Thursday, November 20, 2008
Yeast and Soda
My baking days are usually on the weekends because I have class Monday through Wednesday. I get kind of antsy on Wednesdays because I haven't baked in a while and sometimes I catch myself daydreaming about kneading bread or thinking about what bread I will be making the next day. So last night when I was cleaning the kitchen I realized there was a bottle of Budweiser that we hadn't touched in over a year, just taking up space. I had been organizing my recipes and found Slow Learner's beer bread recipe, so I decided to try it.
The beer bread relies on baking powder to cause it to spring up in the oven. I've made soda breads before, and it's the same concept with the baking powder in this recipe. So I threw the flour, salt, baking powder, and beer together in a bowl and mixed it together, then put it in a bread pan to go in the oven.
What came out was not what I had expected!
The loaf was super-soft and flaky, like cornbread. The flavor initially was nothing like beer, but had a very creamy taste. Today I had another piece and you could taste a VERY subtle beer taste. If you didn't know it had beer in it, I'm not sure you would guess it was in there. After other mishaps trying to use beer and beermaking byproducts in bread, I was expecting something much stronger.
So that was fun. I do like how quick and versatile soda breads are. While I don't think there should be a difference between cooking wine and drinking wine, maybe there can be a distinction with beer? Will have to think some more on that.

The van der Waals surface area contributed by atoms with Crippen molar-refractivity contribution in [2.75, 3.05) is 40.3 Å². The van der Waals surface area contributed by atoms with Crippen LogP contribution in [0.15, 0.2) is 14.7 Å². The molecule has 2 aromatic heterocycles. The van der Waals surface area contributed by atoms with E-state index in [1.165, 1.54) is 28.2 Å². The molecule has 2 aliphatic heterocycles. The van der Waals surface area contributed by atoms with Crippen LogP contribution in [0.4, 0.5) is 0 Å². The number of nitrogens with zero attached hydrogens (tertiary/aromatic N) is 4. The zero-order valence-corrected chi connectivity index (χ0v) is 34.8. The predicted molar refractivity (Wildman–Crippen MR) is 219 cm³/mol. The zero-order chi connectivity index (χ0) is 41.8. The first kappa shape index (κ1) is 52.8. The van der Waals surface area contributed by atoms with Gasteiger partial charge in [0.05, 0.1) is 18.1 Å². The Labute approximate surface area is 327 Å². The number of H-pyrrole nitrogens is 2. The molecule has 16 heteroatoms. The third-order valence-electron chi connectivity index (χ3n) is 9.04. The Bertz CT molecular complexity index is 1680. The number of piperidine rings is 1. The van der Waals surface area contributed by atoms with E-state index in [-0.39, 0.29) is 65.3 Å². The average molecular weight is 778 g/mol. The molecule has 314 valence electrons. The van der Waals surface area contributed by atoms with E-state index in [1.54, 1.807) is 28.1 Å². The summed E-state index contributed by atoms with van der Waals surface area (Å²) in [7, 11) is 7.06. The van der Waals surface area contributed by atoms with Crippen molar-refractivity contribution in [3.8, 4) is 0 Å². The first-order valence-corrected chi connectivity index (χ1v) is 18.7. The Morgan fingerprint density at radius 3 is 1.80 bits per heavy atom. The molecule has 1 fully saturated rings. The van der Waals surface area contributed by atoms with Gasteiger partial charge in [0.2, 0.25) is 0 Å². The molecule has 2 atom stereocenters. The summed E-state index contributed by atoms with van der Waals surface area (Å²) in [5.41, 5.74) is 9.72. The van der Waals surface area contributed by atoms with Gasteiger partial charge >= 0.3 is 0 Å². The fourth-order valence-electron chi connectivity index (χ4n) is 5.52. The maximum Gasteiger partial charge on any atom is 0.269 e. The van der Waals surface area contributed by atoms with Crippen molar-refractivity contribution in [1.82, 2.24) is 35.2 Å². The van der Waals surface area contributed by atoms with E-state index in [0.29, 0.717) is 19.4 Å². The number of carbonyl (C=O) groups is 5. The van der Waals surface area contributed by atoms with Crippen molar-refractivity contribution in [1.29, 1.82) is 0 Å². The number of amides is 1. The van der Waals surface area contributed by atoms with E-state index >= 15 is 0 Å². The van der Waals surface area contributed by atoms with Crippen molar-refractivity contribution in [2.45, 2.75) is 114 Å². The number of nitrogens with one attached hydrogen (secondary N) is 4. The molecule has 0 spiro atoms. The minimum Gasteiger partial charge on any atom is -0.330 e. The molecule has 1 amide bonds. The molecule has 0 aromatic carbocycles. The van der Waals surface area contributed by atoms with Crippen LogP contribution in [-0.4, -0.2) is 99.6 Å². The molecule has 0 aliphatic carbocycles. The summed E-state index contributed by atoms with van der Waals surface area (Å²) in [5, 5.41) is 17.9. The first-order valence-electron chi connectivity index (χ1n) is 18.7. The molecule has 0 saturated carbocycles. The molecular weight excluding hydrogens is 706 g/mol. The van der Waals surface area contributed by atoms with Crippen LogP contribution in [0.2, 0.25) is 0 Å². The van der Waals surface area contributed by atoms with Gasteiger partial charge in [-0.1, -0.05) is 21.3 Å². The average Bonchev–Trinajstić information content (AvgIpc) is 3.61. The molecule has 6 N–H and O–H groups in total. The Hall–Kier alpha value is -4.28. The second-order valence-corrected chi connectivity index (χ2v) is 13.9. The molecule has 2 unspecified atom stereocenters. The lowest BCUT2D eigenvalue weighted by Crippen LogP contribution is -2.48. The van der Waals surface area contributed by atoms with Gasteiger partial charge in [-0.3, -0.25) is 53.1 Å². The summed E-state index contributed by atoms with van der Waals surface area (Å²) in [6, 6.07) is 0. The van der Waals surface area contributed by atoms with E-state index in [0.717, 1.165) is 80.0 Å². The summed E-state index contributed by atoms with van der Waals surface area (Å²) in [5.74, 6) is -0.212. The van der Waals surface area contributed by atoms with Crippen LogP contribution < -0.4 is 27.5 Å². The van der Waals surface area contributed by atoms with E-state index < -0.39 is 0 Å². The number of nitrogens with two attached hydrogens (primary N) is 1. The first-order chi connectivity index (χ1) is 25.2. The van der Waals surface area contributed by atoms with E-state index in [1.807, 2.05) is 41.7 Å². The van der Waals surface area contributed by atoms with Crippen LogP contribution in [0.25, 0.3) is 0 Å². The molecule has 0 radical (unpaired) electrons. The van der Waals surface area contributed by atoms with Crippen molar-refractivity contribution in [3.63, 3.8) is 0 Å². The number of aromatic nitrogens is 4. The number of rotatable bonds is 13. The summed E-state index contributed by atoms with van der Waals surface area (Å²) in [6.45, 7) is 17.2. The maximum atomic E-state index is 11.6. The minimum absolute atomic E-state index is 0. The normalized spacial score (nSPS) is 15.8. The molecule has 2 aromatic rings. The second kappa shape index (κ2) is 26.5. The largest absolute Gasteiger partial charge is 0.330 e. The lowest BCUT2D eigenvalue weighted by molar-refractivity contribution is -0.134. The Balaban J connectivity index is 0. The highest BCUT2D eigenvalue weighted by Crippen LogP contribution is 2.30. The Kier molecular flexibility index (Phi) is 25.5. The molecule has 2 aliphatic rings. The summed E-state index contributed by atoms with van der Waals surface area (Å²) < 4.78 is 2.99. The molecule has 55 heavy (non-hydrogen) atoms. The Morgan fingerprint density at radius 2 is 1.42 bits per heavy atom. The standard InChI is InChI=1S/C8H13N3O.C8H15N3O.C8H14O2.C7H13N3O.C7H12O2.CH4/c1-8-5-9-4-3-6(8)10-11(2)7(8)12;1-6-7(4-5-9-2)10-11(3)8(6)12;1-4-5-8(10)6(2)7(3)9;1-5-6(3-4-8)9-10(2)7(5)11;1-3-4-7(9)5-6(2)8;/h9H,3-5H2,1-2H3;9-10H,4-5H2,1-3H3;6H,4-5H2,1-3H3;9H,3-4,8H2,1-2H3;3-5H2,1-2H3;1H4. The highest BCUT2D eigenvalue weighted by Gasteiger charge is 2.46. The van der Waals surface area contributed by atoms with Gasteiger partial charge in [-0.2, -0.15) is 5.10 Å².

Anyway, so the recipe:
Slow Learner's Beer Bread
3 cups bread or all-purpose flour
3 tbl sugar
1 tbl baking powder
1.5 tsp salt
Bake in greased bread pan at 375 for one hour.
It's a great recipe to throw together because it's mostly staples. You don't even need yeast! Go try it! Now!
Posted by Bread Maiden at 10:01 AM
Labels: soda bread
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I had COMPLETELY FORGOTTEN about that recipe! Thanks for bringing it to mind. That's definitely a good one, and I'm glad you found it and enjoyed it!
I've been on the look-out for multiple flours with which to experiment. I have bread, cake, whole wheat and AP flour, so I'm on the look-out for something a little more adventurous. And I LOVE your seed bread! Since Fast Learner is coming to town Wednesday night, perhaps she can offer some guidance on some options, too.
I also finally got myself a halfway decent food scale. Now I just need to convert from imperial to metric.
At some point would you elaborate on your starter, and how to start a starter? Is that the flour, salt, yeast, beer, water, vinegar combo that is encouraged to develop over the longer term? How often do you feed it, and how much? Thanks in advance!
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